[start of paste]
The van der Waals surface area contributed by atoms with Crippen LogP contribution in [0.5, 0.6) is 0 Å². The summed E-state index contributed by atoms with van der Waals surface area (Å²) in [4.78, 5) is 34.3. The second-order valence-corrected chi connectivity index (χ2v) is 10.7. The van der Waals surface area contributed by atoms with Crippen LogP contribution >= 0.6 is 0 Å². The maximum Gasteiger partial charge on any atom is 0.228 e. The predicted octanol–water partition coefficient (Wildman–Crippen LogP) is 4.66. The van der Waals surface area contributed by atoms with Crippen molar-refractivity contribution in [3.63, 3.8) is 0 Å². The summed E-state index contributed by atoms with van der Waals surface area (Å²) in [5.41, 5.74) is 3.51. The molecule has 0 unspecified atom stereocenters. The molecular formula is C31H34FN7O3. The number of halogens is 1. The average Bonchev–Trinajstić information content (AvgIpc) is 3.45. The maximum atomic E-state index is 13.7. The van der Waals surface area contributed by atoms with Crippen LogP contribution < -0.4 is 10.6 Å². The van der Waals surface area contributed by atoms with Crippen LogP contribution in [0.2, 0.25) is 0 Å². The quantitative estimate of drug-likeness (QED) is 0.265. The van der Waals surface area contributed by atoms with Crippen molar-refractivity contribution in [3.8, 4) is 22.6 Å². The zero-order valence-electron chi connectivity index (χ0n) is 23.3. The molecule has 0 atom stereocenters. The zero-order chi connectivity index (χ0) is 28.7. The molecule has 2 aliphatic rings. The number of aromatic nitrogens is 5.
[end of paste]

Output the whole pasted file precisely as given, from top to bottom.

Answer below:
The van der Waals surface area contributed by atoms with Crippen LogP contribution in [0.5, 0.6) is 0 Å². The summed E-state index contributed by atoms with van der Waals surface area (Å²) in [4.78, 5) is 34.3. The second-order valence-corrected chi connectivity index (χ2v) is 10.7. The van der Waals surface area contributed by atoms with Crippen LogP contribution >= 0.6 is 0 Å². The maximum Gasteiger partial charge on any atom is 0.228 e. The predicted octanol–water partition coefficient (Wildman–Crippen LogP) is 4.66. The van der Waals surface area contributed by atoms with Crippen molar-refractivity contribution in [3.63, 3.8) is 0 Å². The summed E-state index contributed by atoms with van der Waals surface area (Å²) in [5.41, 5.74) is 3.51. The molecule has 0 unspecified atom stereocenters. The molecular formula is C31H34FN7O3. The number of halogens is 1. The average Bonchev–Trinajstić information content (AvgIpc) is 3.45. The maximum atomic E-state index is 13.7. The van der Waals surface area contributed by atoms with Crippen LogP contribution < -0.4 is 10.6 Å². The van der Waals surface area contributed by atoms with Crippen LogP contribution in [0.2, 0.25) is 0 Å². The quantitative estimate of drug-likeness (QED) is 0.265. The van der Waals surface area contributed by atoms with Crippen molar-refractivity contribution in [3.8, 4) is 22.6 Å². The zero-order valence-electron chi connectivity index (χ0n) is 23.3. The molecule has 0 atom stereocenters. The zero-order chi connectivity index (χ0) is 28.7. The molecule has 2 aliphatic rings. The number of aromatic nitrogens is 5.